Denver Rocky Mountain News (CO), February 1999
Last week Dennison’s after-school program initiated a seven-week dahn-hak series for 46 six-to 8-year olds. “What we want for the children is resiliency, self-control and self-discipline,” Urioste says. “We really want to see what kind of a positive impact this will have on their self-esteem, their well-being, their happiness, and obviously we want to see if this will have any effect on their achievement.”During Wednesday’s class, the instructors held the children’s attention for the entire hour. They placed the students in a circle and ran them through different poses intended to develop eye-hand coordination. Sitting, standing and moving, the children worked on flexibility and balance. They stood face to face and mirrored each other’s movements. “They loved putting their little fists out into the air like a salute,” Urioste says. “They liked doing the same thing with their feet.” The result was exactly what Urioste had hoped for. “Why they left the gym, they weren’t running-they were walking,” she says. “They were a lot more calm because they were releasing stress from their bodies.”
According to dahn philosophy, the guiding force of life is the body’s energy, or Ki. Illnesses or injuries happen when the body’s ki is blocked. Dahn Yoga instructors use meditation, dance and other movement to keep the body’s ki flowing. They also are skilled in acupressure therapy, using touch to release tension in various body parts. Koreans practice Dahn Yoga on a daily basis. A typical class lasts an hour, beginning with a 20-minute warm-up including breathing and stretching exercises and ending with deep meditation.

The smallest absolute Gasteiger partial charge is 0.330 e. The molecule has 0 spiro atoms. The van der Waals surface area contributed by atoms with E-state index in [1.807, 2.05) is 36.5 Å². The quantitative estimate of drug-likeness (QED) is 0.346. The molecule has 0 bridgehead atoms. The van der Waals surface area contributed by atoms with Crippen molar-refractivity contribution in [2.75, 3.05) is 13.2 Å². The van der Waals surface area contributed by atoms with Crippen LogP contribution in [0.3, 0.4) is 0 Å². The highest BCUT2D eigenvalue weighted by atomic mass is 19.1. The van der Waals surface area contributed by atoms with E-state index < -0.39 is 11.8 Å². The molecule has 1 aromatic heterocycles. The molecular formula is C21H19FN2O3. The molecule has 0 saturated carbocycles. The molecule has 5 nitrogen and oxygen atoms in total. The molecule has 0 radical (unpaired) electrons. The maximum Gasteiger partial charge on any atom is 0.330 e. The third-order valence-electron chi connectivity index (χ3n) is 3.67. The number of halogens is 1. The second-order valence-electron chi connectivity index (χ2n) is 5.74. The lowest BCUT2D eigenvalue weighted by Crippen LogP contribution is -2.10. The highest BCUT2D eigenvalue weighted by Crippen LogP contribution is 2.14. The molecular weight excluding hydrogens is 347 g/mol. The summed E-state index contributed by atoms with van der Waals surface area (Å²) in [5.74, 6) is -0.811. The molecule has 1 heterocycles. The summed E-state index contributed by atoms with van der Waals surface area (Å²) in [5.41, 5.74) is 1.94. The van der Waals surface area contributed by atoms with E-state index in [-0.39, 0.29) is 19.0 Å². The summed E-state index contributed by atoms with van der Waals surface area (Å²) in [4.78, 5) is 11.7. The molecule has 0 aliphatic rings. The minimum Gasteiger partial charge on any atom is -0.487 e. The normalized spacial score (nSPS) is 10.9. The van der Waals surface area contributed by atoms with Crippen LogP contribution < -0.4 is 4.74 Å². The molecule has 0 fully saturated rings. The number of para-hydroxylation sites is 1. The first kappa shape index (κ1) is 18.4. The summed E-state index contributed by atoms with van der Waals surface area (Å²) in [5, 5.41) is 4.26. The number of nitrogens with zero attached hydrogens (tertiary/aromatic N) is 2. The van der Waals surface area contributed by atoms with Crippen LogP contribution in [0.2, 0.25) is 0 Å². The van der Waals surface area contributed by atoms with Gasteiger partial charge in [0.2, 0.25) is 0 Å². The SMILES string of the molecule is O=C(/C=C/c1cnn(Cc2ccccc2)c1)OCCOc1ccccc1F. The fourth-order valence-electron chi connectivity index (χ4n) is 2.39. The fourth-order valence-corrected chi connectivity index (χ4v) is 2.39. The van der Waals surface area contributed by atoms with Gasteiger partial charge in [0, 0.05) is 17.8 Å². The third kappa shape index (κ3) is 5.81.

Hanne Strong of Crestone has traveled the world as a writer and companion to her husband, Maurice, undersecretary general of the United Nations. A year and a half ago she went to Korea to investigate dahn-hak, now she practices it daily and was instrumental in bringing the center to Denver. The origins of yoga and tai chi trace back to dahn-hak, she explains. “I decided it’s the best thing I would ever come across in preventive health and self-care, which is the name of the game in health care. You can’t afford to get sick,” she says.
The system works to establish and maintain the body’s harmony with nature, says Mee Baek of the Dahn Yoga center in Denver. People lose their natural harmony through everyday stress. “Most important for relaxation are harmony, concentration and movement,” Baek says. “By using simple movements, we make a connection between body and mind.” There are nine levels of dahn-hak. Students of all abilities, even pregnant women, can participate together, modifying their movements according to their expertise. Success hinges on the student’s ability to relax. “If they don’t relax their body, they can’t relax their mind,” Baek says.
The system may be useful as a preventive, but it is not a cure-all, says Dr. Milt hammerly, medical director of complementary and alternative medicine for Centura Health in Denver. The philosophy of dahn-hak “sounds compatible with the theories of Chinese medicine and ayurvedic (Indian) medicine in terms of energy balance and flow,” he says. Hammerly likes the idea that dahn-hak enhances the body’s energy through exercise and movement, but he says it shouldn’t take the place of conventional medicine. “I certainly wouldn’t call it a panacea that will be the cure to everything,” he says.
The studios at the Dahn Yoga Center are simply appointed. The floors are covered with a spongy “red earth” floor that Koreans consider healthful. Students and instructors are shoeless. They wear the roomy white jackets and pants of the uniform or their own loose clothing. Strong says she sees the results of Dahn Yoga in her body and her life: “This develops the mental and the spiritual and the physical. It gets your heart rate in tiptop shape, and everything is limber.”